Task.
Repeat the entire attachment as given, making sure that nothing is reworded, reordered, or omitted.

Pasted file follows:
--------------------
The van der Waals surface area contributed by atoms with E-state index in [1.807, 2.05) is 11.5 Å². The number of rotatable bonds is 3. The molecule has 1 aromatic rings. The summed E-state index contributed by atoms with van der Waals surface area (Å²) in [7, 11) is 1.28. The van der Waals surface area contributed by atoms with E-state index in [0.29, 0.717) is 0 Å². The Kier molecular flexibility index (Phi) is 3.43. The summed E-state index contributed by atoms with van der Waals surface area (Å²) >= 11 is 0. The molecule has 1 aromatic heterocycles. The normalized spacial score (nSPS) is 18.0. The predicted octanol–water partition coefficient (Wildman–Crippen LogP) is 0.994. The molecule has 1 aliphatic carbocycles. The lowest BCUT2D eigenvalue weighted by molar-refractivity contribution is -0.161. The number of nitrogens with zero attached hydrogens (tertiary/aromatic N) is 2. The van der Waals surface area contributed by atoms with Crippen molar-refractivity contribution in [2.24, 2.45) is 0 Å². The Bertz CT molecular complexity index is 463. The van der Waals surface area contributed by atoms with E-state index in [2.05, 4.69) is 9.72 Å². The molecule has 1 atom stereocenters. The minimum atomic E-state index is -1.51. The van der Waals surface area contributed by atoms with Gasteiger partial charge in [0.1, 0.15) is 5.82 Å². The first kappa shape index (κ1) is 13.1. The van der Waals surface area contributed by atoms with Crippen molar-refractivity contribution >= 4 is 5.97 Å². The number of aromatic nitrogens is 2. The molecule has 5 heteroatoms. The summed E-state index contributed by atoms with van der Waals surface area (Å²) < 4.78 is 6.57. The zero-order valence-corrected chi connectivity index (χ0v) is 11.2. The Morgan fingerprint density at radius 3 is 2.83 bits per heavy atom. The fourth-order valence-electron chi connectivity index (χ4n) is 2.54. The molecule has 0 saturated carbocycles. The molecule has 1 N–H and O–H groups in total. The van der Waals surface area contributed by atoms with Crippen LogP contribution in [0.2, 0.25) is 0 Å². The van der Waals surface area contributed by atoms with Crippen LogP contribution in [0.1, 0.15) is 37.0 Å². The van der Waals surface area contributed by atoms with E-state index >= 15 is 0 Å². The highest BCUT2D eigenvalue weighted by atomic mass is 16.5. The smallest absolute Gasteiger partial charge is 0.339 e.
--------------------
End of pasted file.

The van der Waals surface area contributed by atoms with E-state index in [1.807, 2.05) is 11.5 Å². The number of rotatable bonds is 3. The molecule has 1 aromatic rings. The summed E-state index contributed by atoms with van der Waals surface area (Å²) in [7, 11) is 1.28. The van der Waals surface area contributed by atoms with E-state index in [0.29, 0.717) is 0 Å². The Kier molecular flexibility index (Phi) is 3.43. The summed E-state index contributed by atoms with van der Waals surface area (Å²) >= 11 is 0. The molecule has 1 aromatic heterocycles. The normalized spacial score (nSPS) is 18.0. The predicted octanol–water partition coefficient (Wildman–Crippen LogP) is 0.994. The molecule has 1 aliphatic carbocycles. The lowest BCUT2D eigenvalue weighted by molar-refractivity contribution is -0.161. The number of nitrogens with zero attached hydrogens (tertiary/aromatic N) is 2. The van der Waals surface area contributed by atoms with Crippen molar-refractivity contribution in [2.24, 2.45) is 0 Å². The Bertz CT molecular complexity index is 463. The van der Waals surface area contributed by atoms with E-state index in [2.05, 4.69) is 9.72 Å². The molecule has 1 atom stereocenters. The minimum atomic E-state index is -1.51. The van der Waals surface area contributed by atoms with Gasteiger partial charge in [0.1, 0.15) is 5.82 Å². The first kappa shape index (κ1) is 13.1. The van der Waals surface area contributed by atoms with Crippen molar-refractivity contribution >= 4 is 5.97 Å². The number of aromatic nitrogens is 2. The molecule has 5 heteroatoms. The summed E-state index contributed by atoms with van der Waals surface area (Å²) < 4.78 is 6.57. The zero-order valence-corrected chi connectivity index (χ0v) is 11.2. The Morgan fingerprint density at radius 3 is 2.83 bits per heavy atom. The fourth-order valence-electron chi connectivity index (χ4n) is 2.54. The molecule has 0 saturated carbocycles. The molecule has 1 N–H and O–H groups in total. The van der Waals surface area contributed by atoms with Crippen LogP contribution in [0.2, 0.25) is 0 Å². The van der Waals surface area contributed by atoms with Crippen LogP contribution in [0.1, 0.15) is 37.0 Å². The van der Waals surface area contributed by atoms with E-state index >= 15 is 0 Å². The highest BCUT2D eigenvalue weighted by atomic mass is 16.5. The smallest absolute Gasteiger partial charge is 0.339 e.